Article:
Adobe Flash goes VoIP

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Adobe Flash goes VoIP

Om broke the news about Adobe’s secret VoIP start-up project. I knew about Adobe’s top-secret VoIP plans since June of this year. I interviewed Adobe's <[edit] name withheld per request> back in June and got some interesting insights into Adobe’s plans for adding VoIP to their Flash player and how it could impact social networking sites, such as Adobe invited me to be an advisor to Adobe due to my experience in the VoIP industry to discuss the architecture and plans for what they are working on – but under NDA. Thus, they asked me to keep quiet about their plans. Now that Om broke the news, I can reveal what Adobe is up to in the VoIP space.

First, I should point out that the Flash player has had VoIP capabilities since March 2002 and the live video capabilities are activated primarily by the existence of a server in the middle called Flash Media Server making it a client-server solution. It uses H.263 codec called Spark made by Sorenson. Many social networking sites and video sites are already using the Flash player, including, YouTube, MSNBC, and many more. Unlike Microsoft Media Player, Macromedia Flash has better cross-platform support, which is why YouTube, MSNBC, and many other sites use Flash. In fact, MSNBC recently switched from only supporting Media Player to now supporting Flash and Media Player, which enabled Windows Firefox users as well as Linux and Mac users to watch videos.

Here are some highlights from my interview with Adobe back in June, which gives some really interesting insights to what Adobe is up to and how this could have a huge impact on the VoIP industry.

Tom: Is it easy to add VoIP to your existing client? Is your code modular?

Adobe: We've done phenomenal engineering to keep the file size small. We've had it for the last 4 years as you know, so our VoIP capabilities need an upgrade. Back in 2002 VoIP wasn't happening as much as it is happening today. So we definitely want to update the Flash player and our other capabilities including Reader and other clients to make sure realtime communications becomes part of suite of products. So our developers can use Flash and other products to build all sorts of interesting things on top.

Tom: With this client would you ever thing about becoming an ITSP (internet telephony service provider)

Adobe: There is no intent to be a phone service provider - rather we just want to be a platform where service providers build all sort of clever applications. As long as the inheritance capabilities on the player and the platform are as good as any softphone and developing a workflow and a graphical interface & services and apps -- which is where hopefully they will make money some day, instead of PSTN replication, which is what the whole industry is doing right now.

Tom: Are you supporting SIP

Adobe: Currently we are only supporting H.263 for video and NellyMoser codec for audio. In the future we’d like to support things like SIP. As you know we’ve brought Dr. Henry Sinnreich, onboard.

Tom: Yup, the grandfather of SIP

Adobe: Henry works on my team and he’s definitely going to be helping us on understanding how SIP applies. So we’re definitely serious about this space which is why we’re putting this rock solid team together.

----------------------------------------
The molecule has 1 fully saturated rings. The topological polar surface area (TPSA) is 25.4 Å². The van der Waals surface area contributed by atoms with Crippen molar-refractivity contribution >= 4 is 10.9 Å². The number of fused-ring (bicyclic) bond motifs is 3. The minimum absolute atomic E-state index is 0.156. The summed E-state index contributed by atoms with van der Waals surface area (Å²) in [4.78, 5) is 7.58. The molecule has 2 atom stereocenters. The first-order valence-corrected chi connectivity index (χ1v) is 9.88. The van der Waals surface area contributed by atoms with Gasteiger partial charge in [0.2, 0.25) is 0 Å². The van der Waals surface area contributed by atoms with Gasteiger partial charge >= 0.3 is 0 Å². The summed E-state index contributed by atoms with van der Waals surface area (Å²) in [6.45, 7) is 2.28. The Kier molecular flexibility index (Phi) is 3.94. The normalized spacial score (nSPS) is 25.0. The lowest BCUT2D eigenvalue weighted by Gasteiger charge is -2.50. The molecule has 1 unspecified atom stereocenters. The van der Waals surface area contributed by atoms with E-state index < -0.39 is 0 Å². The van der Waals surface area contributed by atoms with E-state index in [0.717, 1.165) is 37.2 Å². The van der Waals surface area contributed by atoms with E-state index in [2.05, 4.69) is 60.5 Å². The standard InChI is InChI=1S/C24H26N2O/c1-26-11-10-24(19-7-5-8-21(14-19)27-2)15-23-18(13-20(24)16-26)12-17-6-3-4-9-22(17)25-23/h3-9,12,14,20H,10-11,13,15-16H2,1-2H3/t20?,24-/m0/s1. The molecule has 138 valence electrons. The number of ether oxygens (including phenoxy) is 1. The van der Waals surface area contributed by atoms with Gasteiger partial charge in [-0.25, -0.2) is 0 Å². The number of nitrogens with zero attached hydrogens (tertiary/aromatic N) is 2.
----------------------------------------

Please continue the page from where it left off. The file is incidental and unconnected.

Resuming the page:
Tom: You mention the video uses a client-server architecture. Does this mean your future VoIP plans also require a server?

Adobe: You know, frankly I don’t know what value a server will brings long-term in IP communications. That’s the debate we’ve always had – there’s other ways to monetize. Frankly, we’ll never charge for the Flash player, so we have to sell something as a company to make money and feed our engineers. Thus we sold tools, servers, and boxes. Is that the right model moving forward? Who knows? If technically you don’t need a server, why would you push a server down the throat of your customers? We’re not the kind of company that is going to try and make a monopoly out of it. So our customers insist on no server capabilities and essentially just need the client.

Tom:  So if it’s just a client, if you go to, how are you handling the negotiating of their username or IP address if there is no central registrar. Are you doing some sort of P2P technology?

Adobe: We’re obviously thinking of that, but I won’t say at this stage we’ve made a decision on that. There is no standards way of doing it unfortunately, which is why you see proprietary implementations that have done a good job and kudos to them for doing that.

Tom: <thinking> (probably a reference to Skype)

<end interview>

Just imagine the impact of this "future" Flash player having VoIP and video capabilities.  I can envision a user going to a Myspace blog, seeing who else is “in the room”, and then initiate a 2-way, 3-way, 10-way, etc. audio/video conference using the omnipresent Flash player. All the Myspace user has to do is add a small piece of HTML code to their Myspace blog to enable this and the user has to have the Flash player. Of course, the beauty of the Flash player is that it is a very small client, which is why it is very popular with techies that hate bloatware, and of course the video/audio performance is rock solid. It will be a tricky engineering feat to add a SIP stack, presence information, P2P autodiscovery, and other pieces of code to enable you to have a seamless audio/video conferencing experience simply by visiting a website -- without making the code bloated and turning off users. But if anyone can do it, Adobe can. So keep your eye on Adobe.

Alec Saunders has some good insights on this as well.
Andy suspects this will be tied into Macromedia Breeze

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